Is the minister really saying that he doesn’t mind if the Saudis commit gross human rights violations — as long as they use other people’s weapons and equipment to commit them? Is he really saying that this brutal regime will reserve Canadian weapons for fighting terrorists — while using other countries’ arms to crush dissent and protest at home? This is a little like Dion’s earlier argument that cancelling the arms shipment wouldn’t help human rights in Saudi Arabia because other countries would simply supply the weapons. It’s hard to imagine a more colossal sellout of Canadian values.
Why on earth would Dion resolve any doubts about the Saudis’ human rights record in favour of a regime so firmly on the public record as diabolical in its excesses? Has he forgotten that Abdullah Al-Zaher was condemned to be beheaded and then crucified for attending an anti-government protest when he was fifteen? Or that blogger Raif Badawi was nearly flogged to death for allegedly insulting Islam? Sweden stopped its arm shipments to Saudi Arabia after that. Not Canada.
Saudi Arabia is a country that detains and tortures dissidents and prisoners of conscience like Dawood Hussein al-Marhoon. It’s a country with more kangaroos in its Specialized Criminal Court than the Australian Outback can boast. This a country where the Shia minority is systematically discriminated against, and “migrants” are expelled without due process to face deadly consequences in their home countries.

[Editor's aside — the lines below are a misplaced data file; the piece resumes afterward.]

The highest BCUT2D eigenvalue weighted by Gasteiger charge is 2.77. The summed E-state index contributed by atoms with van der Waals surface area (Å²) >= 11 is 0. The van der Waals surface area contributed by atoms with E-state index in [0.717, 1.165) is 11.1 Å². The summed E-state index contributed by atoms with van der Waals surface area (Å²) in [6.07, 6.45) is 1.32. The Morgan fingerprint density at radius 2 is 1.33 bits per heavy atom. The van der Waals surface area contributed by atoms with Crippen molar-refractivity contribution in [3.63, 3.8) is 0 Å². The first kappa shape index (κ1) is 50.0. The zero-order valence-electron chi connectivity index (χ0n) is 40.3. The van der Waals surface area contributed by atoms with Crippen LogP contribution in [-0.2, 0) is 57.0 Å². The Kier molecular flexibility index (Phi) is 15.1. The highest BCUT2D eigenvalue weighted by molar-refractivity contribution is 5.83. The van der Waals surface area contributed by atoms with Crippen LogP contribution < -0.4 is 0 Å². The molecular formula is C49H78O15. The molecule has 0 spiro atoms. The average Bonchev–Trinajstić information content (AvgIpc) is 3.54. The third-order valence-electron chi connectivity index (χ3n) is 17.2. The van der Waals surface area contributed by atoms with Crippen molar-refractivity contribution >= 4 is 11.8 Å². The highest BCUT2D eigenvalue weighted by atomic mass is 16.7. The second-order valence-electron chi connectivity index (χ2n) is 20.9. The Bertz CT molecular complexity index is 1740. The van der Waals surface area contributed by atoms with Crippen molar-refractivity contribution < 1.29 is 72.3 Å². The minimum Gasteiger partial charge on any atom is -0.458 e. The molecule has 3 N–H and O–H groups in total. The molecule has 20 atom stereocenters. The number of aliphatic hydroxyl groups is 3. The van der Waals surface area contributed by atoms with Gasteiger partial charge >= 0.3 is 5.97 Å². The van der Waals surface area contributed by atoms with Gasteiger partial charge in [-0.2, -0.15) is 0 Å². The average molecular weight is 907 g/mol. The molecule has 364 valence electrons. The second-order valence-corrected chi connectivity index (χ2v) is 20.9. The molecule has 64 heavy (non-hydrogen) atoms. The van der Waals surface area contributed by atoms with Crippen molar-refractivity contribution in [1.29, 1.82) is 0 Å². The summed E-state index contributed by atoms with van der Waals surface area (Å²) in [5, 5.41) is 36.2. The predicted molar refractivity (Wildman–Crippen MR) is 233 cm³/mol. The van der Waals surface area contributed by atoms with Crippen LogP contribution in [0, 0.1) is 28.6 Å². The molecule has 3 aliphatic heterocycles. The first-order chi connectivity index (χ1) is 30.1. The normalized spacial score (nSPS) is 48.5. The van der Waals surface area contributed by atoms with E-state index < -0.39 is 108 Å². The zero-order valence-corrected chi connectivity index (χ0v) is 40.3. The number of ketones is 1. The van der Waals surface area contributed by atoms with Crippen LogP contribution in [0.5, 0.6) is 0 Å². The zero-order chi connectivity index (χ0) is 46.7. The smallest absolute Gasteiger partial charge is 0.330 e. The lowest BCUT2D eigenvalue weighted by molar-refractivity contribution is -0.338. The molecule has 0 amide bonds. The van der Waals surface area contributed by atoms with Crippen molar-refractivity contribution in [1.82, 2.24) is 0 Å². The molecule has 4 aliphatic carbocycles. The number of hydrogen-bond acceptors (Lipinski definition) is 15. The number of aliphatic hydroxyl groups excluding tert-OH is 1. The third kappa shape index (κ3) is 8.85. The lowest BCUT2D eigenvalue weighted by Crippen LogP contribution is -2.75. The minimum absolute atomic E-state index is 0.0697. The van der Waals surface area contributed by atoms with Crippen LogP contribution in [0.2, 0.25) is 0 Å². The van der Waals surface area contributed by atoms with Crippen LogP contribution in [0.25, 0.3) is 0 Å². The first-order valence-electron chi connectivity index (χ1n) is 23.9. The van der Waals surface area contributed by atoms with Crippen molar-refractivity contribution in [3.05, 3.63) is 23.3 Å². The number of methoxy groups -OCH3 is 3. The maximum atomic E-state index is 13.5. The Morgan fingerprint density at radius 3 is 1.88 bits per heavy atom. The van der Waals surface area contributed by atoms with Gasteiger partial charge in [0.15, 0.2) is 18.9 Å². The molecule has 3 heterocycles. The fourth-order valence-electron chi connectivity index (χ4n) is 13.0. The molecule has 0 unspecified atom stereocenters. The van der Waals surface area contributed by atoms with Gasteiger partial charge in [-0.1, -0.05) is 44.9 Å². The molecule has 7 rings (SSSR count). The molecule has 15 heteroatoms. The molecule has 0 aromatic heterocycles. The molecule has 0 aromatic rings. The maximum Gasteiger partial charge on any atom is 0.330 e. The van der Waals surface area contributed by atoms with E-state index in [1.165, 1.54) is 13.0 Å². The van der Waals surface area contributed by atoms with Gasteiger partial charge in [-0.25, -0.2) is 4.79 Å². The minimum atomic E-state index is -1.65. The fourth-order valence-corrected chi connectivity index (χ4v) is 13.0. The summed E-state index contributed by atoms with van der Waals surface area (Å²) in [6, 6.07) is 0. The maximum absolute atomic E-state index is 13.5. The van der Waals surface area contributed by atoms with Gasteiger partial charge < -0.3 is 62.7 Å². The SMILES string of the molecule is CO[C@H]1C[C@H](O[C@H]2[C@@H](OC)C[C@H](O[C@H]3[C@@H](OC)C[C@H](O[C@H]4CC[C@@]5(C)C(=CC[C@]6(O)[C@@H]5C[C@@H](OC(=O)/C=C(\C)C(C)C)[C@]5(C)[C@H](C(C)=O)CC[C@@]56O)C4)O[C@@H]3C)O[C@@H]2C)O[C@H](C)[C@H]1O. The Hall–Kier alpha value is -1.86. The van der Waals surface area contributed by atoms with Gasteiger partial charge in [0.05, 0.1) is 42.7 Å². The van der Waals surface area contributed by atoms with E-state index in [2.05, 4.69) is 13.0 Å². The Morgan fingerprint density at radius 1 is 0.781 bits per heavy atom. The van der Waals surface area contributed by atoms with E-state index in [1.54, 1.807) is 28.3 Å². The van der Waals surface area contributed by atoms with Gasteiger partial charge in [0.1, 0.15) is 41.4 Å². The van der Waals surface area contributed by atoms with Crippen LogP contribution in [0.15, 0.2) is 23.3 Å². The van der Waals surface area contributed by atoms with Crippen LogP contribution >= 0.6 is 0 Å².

Finally — as Mr. Dion knows perfectly well — this is a country where women are executed for alleged adultery, can’t walk into a Starbucks and remain the property of their husbands in what amounts to a medieval time warp. The Trudeau government prides itself on being “feminist.” But as Stephen Lewis asked aloud at the recent NDP convention, what kind of feminism sells weapons to a misogynistic state?
And just in case Minister Dion and his department haven’t noticed, Saudi Arabia does not allow public gatherings (except to witness state-conducted beheadings and floggings), prohibits political parties and arrests and prosecutes anyone who publicly criticizes Saudi Arabia’s barbarous war in Yemen.
The slaughter of Houthi rebels and civilians in Yemen by the Saudi coalition under the command of King Salman’s son and nephew has prompted U.S. Senators Chris Murphy (D-CT) and Rand Paul (R-KY) to introduce legislation to halt arm sales to the Kingdom until it can be verified the Saudis are not committing war crimes. The two legislators want to ensure that American weapons are not being used in attacks on innocents and non-combatants.
As reported in the Washington Post recently, Human Rights Watch alleged that two deadly air strikes by the Saudi-led coalition used weapons supplied by the U.S. The attack killed at least 97 civilians — 25 of them children. An estimated 3,200 civilians have died in the year-long war that has received global attention.
Minister Dion claims Canada is carefully monitoring the human rights record of Saudi Arabia and will either suspend or cancel future arms deals if the Kingdom veers into repressive abuse. That would mean a whole lot more if the Trudeau government hadn’t decided to heavily censor its assessment of the state of human rights in Saudi Arabia and share with Canadians only a “sanitized” version of what the government really knows about this repressive regime.
You can’t put lipstick on a LAV deal when the buyer’s idea of peace, order and good government looks a lot like a concentration camp.
Author: Michael Harris